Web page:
Thursday, October 6, 2016

Book Review: The Light of Western Stars by Zane Grey

Those stories. . . the ones you've seemingly always known, the ones always there for you - The Light of Western Stars is one of those for me. It's not the only one of course, but it is at the heart of the list. After A Speckled Bird it was the first really and truly grown-up book I ever read, and the tingling bedazzlement of it has never left.

The tale starts with the greatest thunder-clap of any story I've read. The rest of the story rolls out in charming views and moments of cozy repose varied with nail-biting suspense ending in a conclusion of breath-taking height. In the words of the story: Life changed for her in that instant of realization and became sweet, full, strange; the entire ending, as delicately done as those words, leaves you on tip-toe to see what happens next, yet even as you wonder you surely know it will be altogether quite lovely.

The characters - I haven't truly talked of them have I? Except that in a way I think I have because they are the story. Stillwell - the crusty old cattleman toughened by a hundred desert storms. Al and Florence as sweet and refreshingly honest as a western couple should be. Each of the cowboys: Nils, Link, Monty Price, and Ambrose who, with his little French maid wife, together are simply adorableness itself. Most of all there are Madeline aka Majesty and Gene Stewart. Majesty, having traveled the world, meets Stewart the man holding all the rough pulse of the desert within him and discovers, to her shock, that she really knows nothing at all about life. Their relationship is just as thrilling as one might expect from such a beginning.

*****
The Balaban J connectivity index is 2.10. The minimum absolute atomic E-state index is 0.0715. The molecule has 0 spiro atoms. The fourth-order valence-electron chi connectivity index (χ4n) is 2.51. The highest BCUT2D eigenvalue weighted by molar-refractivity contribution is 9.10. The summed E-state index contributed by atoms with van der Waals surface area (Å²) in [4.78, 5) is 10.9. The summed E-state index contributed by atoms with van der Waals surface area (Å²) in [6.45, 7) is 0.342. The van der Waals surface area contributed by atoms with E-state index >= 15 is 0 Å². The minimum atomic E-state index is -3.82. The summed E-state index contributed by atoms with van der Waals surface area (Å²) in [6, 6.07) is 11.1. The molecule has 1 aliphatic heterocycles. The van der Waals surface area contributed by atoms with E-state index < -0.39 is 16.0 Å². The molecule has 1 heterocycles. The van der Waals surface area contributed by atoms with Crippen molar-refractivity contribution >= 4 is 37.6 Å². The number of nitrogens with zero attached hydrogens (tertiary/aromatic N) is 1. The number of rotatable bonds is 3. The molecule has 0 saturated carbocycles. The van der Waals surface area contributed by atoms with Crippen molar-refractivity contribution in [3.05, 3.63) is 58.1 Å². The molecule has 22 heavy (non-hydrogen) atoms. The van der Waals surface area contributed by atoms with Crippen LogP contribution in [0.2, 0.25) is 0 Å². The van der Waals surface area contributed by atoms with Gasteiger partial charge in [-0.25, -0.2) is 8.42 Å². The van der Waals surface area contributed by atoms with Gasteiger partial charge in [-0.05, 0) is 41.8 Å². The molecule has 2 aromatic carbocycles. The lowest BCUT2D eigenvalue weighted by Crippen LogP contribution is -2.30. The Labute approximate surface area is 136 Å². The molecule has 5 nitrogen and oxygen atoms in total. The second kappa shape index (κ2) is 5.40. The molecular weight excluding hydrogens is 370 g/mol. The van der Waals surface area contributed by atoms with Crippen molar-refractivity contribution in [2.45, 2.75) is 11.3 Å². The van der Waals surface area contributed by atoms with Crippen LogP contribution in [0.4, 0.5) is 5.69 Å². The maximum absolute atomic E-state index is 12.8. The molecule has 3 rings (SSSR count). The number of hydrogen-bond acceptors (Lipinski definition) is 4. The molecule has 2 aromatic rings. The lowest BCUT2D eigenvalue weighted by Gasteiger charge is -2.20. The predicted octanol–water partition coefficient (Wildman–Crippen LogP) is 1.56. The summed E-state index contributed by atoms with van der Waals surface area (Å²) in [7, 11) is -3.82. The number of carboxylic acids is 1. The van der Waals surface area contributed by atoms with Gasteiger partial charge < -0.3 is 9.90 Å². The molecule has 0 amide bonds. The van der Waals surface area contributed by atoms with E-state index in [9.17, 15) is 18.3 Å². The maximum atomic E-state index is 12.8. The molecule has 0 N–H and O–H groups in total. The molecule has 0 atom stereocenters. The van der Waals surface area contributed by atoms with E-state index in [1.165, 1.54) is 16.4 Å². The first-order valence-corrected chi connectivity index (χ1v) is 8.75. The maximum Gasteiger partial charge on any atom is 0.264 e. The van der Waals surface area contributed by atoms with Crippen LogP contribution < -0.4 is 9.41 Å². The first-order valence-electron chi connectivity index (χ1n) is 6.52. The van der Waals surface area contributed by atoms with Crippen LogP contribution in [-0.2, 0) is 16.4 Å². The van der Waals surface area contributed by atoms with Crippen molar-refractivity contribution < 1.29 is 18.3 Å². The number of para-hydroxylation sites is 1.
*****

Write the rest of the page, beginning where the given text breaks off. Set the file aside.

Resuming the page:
Re-reading is something I love and am always doing. Discovering a different angle on a view you think you know as well as your own hand which, come to think of it, I'm always noticing new things about, too. This time it was the so-to-speak interlude in the mountains. A little bit tiresome I remember thinking, and on my past visits I liberally skipped over it to the more heart-pounding parts. And guess what? The “interlude” I discovered is far more exciting than I first supposed, its very quietude being wherein its vivid life begins. From that wonder, caught in words without conversation, the rest of the story spills out in powerful beauty of free-flowing waters and the dreaminess unfurling still holds me fast.

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